Today I am launching a new regular feature where I will spotlight DC events of interest for readers of Framing Science who live, work, and play here in the Beltway.
While Framing Science covers mostly national and international issues, with the site's readership spanning the US, Europe, Asia, and Australia, the "DC Events" feature emphasizes the "place-blog" nature of this site.

DC is perhaps the world capital for science, public health, and environment-related strategic communication activities, with many leading institutions and organizations focused on the topic. So I am hoping that this blog can develop as a gathering place of news for this important local community.

If you would like to spotlight your event here at Framing Science, please send me an event description at Postings will be archived under "DC Events."

January 24 at NSF
Paleontologists to Discuss "Gap" Fossils that Link Fish and Land Animals

Working in rocks more than 70 million years old far above the Arctic Circle, paleontologists discovered a remarkable new fossil species that is the most compelling evidence yet of an intermediate stage between fish and early limbed animals.

On Wednesday, Jan. 24, 2007, the paleontologists will provide an inside look at their field research during a lecture at the National Science Foundation in Arlington, Va. They will talk about their finding, show the fossil and discuss the evolutionary leap from fish to land animals and how their discovery bridges that gap.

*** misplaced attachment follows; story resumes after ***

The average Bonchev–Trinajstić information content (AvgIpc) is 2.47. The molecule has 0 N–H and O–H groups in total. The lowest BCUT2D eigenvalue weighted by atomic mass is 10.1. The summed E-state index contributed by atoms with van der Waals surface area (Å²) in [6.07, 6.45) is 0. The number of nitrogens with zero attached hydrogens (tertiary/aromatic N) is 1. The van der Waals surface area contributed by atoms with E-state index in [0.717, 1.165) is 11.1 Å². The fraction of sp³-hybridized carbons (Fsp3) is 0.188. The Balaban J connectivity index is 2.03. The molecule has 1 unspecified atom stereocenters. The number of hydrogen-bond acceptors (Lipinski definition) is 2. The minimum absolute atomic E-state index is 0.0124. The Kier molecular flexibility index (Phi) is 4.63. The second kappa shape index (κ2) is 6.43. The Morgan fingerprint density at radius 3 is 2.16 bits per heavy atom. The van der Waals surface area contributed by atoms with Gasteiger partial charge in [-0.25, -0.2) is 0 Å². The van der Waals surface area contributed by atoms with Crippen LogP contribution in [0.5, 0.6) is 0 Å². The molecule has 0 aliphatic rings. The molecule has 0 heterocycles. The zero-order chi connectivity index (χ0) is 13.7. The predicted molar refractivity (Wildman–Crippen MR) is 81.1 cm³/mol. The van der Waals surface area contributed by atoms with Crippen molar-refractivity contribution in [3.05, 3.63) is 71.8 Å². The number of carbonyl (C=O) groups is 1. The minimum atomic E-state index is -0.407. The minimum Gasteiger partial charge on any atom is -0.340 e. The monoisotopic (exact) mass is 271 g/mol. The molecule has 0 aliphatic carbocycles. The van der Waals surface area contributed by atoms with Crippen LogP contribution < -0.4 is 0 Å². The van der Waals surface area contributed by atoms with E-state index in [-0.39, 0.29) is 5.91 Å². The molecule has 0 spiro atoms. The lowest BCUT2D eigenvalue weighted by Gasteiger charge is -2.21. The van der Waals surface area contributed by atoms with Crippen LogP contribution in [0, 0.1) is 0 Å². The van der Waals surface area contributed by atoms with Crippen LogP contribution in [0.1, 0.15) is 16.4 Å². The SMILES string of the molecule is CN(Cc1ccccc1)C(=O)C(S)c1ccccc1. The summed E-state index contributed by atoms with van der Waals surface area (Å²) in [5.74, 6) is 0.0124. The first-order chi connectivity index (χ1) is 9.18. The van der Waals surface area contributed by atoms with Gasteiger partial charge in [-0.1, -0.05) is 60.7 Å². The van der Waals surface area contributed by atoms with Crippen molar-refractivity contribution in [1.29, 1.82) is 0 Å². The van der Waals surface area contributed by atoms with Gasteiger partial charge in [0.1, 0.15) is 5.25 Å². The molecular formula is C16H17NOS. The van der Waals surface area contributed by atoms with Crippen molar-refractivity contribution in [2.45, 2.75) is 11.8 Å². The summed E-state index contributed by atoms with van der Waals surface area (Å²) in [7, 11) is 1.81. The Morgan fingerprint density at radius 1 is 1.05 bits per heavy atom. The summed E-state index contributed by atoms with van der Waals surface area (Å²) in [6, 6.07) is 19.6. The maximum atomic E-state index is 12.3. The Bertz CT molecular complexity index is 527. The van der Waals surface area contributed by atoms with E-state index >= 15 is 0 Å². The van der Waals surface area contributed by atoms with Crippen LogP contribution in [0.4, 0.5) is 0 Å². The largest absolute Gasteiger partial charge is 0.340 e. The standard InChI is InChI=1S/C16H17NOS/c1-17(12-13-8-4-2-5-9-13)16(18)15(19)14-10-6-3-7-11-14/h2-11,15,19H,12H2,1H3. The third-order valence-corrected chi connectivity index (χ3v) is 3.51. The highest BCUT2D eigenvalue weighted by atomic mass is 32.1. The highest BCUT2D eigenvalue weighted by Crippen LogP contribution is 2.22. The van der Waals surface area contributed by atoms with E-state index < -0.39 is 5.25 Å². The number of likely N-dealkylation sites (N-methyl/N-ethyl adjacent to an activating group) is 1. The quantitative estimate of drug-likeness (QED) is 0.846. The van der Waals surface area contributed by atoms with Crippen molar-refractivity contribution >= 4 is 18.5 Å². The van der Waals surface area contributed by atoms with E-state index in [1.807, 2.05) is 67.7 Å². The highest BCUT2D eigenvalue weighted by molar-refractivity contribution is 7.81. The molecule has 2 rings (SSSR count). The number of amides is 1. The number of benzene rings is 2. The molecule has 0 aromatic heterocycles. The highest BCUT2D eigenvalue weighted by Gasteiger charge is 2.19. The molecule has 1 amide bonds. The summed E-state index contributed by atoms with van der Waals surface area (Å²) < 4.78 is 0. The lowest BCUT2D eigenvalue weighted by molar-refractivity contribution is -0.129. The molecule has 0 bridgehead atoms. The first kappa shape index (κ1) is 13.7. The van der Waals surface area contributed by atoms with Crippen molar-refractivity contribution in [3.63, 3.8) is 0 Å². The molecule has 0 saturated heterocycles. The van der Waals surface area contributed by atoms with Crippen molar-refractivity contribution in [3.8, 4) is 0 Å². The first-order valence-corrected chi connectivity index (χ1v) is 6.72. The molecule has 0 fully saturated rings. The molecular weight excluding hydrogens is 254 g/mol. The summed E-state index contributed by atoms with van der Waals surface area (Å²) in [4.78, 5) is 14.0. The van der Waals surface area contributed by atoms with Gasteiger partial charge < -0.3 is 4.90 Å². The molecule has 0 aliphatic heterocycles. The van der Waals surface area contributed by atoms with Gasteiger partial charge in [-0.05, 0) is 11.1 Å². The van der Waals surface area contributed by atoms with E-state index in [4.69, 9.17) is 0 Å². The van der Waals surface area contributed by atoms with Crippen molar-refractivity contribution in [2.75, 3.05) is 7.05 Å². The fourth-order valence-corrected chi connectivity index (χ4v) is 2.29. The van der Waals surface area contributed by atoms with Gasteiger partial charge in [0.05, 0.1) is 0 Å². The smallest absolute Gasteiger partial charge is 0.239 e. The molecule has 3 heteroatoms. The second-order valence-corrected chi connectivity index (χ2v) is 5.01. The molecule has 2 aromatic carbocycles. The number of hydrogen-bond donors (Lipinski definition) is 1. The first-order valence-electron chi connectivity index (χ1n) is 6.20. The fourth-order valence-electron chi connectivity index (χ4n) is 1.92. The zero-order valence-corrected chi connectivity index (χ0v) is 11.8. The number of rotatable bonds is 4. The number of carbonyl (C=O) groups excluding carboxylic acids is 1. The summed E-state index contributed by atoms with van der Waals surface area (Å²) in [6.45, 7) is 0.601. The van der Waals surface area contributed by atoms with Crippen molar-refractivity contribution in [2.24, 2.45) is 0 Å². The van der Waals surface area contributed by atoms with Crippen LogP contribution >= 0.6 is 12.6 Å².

Paleontologists Neil Shubin and Ted Daeschler

Lecture on Tiktaalik: Finding the Fishapod


National Science Foundation, Room 110
4201 Wilson Blvd.
Arlington, VA 22230

Wednesday, January 24, 2007 1:30 p.m.


The new fossil species has a skull, neck, ribs and parts of a fin that resemble the earliest limbed animals, called tetrapods. But the creature also has fins and scales like a fish. It was discovered by Neil Shubin of the University of Chicago and Ted Daeschler of the Philadelphia Academy of Natural Sciences, along with paleontologists from Harvard University.

The scientists call their find a fishapod, and have named it "Tiktaalik," the Nunavut word for a large, shallow-water fish. The fossil was collected during four summers of explorations on Ellesmere Island in Canada's Nunavut Territory. The people of Nunavut retain ownership of the fossil.

At the time Tiktaalik lived in the Late Devonian, 385-365 million years ago, the Canadian Arctic region was part of a landmass that straddled the equator and had a subtropical climate. The deposits that produced the Tiktaalik fossil were left by stream systems meandering across wide floodplains.